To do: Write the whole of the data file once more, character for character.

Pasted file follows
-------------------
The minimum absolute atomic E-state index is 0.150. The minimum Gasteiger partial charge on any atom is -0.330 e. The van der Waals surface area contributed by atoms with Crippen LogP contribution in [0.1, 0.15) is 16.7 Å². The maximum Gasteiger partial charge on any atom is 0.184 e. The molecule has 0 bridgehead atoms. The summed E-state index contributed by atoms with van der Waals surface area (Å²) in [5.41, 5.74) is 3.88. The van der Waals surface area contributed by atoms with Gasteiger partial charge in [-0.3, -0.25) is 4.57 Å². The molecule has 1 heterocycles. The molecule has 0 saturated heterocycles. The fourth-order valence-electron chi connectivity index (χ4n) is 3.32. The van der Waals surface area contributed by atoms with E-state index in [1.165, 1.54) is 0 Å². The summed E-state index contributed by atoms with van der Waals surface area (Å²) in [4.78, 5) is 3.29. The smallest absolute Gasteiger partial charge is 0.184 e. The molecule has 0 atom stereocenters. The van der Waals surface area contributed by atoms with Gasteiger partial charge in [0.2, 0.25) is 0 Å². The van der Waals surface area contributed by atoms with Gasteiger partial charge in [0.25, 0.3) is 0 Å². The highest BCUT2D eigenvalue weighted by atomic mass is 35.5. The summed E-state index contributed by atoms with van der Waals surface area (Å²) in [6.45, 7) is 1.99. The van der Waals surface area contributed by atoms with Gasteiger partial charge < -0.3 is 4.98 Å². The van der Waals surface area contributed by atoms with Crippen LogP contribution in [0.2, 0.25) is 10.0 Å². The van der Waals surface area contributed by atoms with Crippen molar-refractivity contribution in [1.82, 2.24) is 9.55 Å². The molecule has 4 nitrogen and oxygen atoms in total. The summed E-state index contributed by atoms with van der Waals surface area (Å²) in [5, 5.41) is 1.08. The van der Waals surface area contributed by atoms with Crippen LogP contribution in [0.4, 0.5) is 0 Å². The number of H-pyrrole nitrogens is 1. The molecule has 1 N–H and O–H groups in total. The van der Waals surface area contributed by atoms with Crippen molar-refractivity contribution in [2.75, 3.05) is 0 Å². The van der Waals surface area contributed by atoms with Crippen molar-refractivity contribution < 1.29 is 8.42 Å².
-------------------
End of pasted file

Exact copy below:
The minimum absolute atomic E-state index is 0.150. The minimum Gasteiger partial charge on any atom is -0.330 e. The van der Waals surface area contributed by atoms with Crippen LogP contribution in [0.1, 0.15) is 16.7 Å². The maximum Gasteiger partial charge on any atom is 0.184 e. The molecule has 0 bridgehead atoms. The summed E-state index contributed by atoms with van der Waals surface area (Å²) in [5.41, 5.74) is 3.88. The van der Waals surface area contributed by atoms with Gasteiger partial charge in [-0.3, -0.25) is 4.57 Å². The molecule has 1 heterocycles. The molecule has 0 saturated heterocycles. The fourth-order valence-electron chi connectivity index (χ4n) is 3.32. The van der Waals surface area contributed by atoms with E-state index in [1.165, 1.54) is 0 Å². The summed E-state index contributed by atoms with van der Waals surface area (Å²) in [4.78, 5) is 3.29. The smallest absolute Gasteiger partial charge is 0.184 e. The molecule has 0 atom stereocenters. The van der Waals surface area contributed by atoms with Gasteiger partial charge in [0.2, 0.25) is 0 Å². The van der Waals surface area contributed by atoms with Gasteiger partial charge in [0.25, 0.3) is 0 Å². The highest BCUT2D eigenvalue weighted by atomic mass is 35.5. The summed E-state index contributed by atoms with van der Waals surface area (Å²) in [6.45, 7) is 1.99. The van der Waals surface area contributed by atoms with Gasteiger partial charge < -0.3 is 4.98 Å². The van der Waals surface area contributed by atoms with Crippen LogP contribution in [0.2, 0.25) is 10.0 Å². The van der Waals surface area contributed by atoms with Crippen molar-refractivity contribution in [1.82, 2.24) is 9.55 Å². The molecule has 4 nitrogen and oxygen atoms in total. The summed E-state index contributed by atoms with van der Waals surface area (Å²) in [5, 5.41) is 1.08. The van der Waals surface area contributed by atoms with Crippen LogP contribution in [0.4, 0.5) is 0 Å². The number of H-pyrrole nitrogens is 1. The molecule has 1 N–H and O–H groups in total. The van der Waals surface area contributed by atoms with Crippen molar-refractivity contribution in [2.75, 3.05) is 0 Å². The van der Waals surface area contributed by atoms with Crippen molar-refractivity contribution < 1.29 is 8.42 Å².